After months on the market, you have finally sold your house, your purchaser’s bond has been granted and you are ready to start the transfer. Then the Conveyancer asks you for the Title Deed for the property and your heart sinks …. you have no idea where it is.
For the moment, this is not a problem.
Regulation 68(1) of the Deeds Office Regulations provides for a simple mechanism whereby an owner can apply to the Registrar of Deeds for the issue of a certified copy of a Title Deed which will replace the lost original.
The current procedure requires the owner to apply to the Registrar of Deeds for the issue of a certified copy of his lost Title Deed. The application takes the form of an affidavit signed in front of a Commissioner of Oaths. The affidavit must contain the following information:
- Details of the deed that is lost;
- State that it has not been pledged;
- State that it is not being detained by anyone as security for a debt or otherwise;
- State that it has actually been lost or destroyed;
- State that it cannot be found through a diligent search has been made; and
- If known, state the circumstances under which it was lost.
- If this is not the first time that the Title Deed has been lost and a copy has been issued previously, this must be disclosed and it must state that the previous copy has also been lost.
If the property is bonded, the bondholder must sign a consent confirming that it is not in possession of the original Title Deed and that it has no objection to a copy being issued.
The application is lodged at the Deeds Office and a copy printed from the microfilmed/scanned records. An endorsement is placed on the copy stating “Certified a true copy of the registry duplicate in terms of Regulation 68 of Act 47 of 1937 and is issued to take the place of the original”. The issue of the copy is also noted against the Deeds Office data records.
You now have a certified copy that will replace the original lost Title Deed.
But this simple procedure is set to change. On 25 January 2019, the Minister of Rural Development and Land Reform published amendments to the Deeds Office Regulations in the Government Gazette which were to have taken effect on 25 February 2019. These amendments inter alia amended the procedure to be followed when bringing an application for the issue of a certified copy under Regulation 68(1).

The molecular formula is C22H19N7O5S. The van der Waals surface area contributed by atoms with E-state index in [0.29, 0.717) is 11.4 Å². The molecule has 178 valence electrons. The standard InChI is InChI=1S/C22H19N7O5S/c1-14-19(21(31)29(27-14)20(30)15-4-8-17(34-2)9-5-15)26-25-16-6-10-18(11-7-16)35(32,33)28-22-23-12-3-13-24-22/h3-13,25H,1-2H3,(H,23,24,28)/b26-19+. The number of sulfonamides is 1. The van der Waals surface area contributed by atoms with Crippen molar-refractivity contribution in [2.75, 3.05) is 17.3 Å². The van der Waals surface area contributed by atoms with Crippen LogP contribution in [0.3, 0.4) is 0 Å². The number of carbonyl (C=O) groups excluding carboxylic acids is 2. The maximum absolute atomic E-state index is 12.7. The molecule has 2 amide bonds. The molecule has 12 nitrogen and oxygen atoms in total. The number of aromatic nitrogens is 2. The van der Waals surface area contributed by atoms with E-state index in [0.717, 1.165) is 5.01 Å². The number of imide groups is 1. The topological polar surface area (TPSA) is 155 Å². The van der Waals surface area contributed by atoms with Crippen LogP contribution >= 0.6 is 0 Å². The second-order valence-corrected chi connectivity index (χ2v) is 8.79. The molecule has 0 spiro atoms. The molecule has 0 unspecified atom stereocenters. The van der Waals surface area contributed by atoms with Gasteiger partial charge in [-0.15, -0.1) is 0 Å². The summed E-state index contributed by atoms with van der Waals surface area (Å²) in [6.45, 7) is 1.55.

The amendments made the following changes:
- The application will still be in the form of an affidavit but that affidavit must be attested by a Notary Public and no longer a Commissioner of Oaths.
- Before lodging the application at the Deeds Office, the owner must publish a Notice of Intention to apply for a certified copy in the Government Gazette.
- Copies of the lost Title Deed shall be open for inspection by any interested party at the Deeds Office for a period of 2 weeks after the Notice is published, during which time such interested party may lodge an objection to the application.
This makes the procedure more complicated and more expensive. Notaries are entitled to charge to attest documents and the Government Gazette charges to publish notices.
So why the change? The simple answer – to combat fraud. Due to an increase in fraudulent transactions, the need has arisen for stricter procedures to be put in place for the issuing of copies of Title Deeds. Requiring a Notary Public to attest to the application, means that there will be stricter enforcement of verification of the identity of the person signing the application. Requiring publication of the Notice of Intention to apply for a certified copy, means that interested parties can object if they believe the application is not genuine.
This is good news for ordinary people as it makes it more difficult for a fraudster to “hijack” your property, however, for those honest persons who have genuinely lost their Title Deeds, it does mean more costs and hurdles to jump over.
Despite the good intentions behind the amendments, they are not without problems regarding practical implementation and accordingly on 20 February 2019, the Chief Registrar of Deeds suspended their implementation until further notice.
For the time being, the old procedure remains unchanged, but changes are coming. These may not be in the same format as those initially set out in the amended Regulations but certainly, in the future, it will not be so easy to obtain a certified copy of your lost Title Deed. So, look after your original Title Deed, it is an important document that will not be so easy to replace in the future.
Natalie Shephard has extensive knowledge in all aspects of the transfer process; the registration of small sectional title schemes and mortgage bond registrations. Natalie was admitted as a Notary in 2011 and is available to assist clients in the drafting of Antenuptial Contracts and other Notarial work.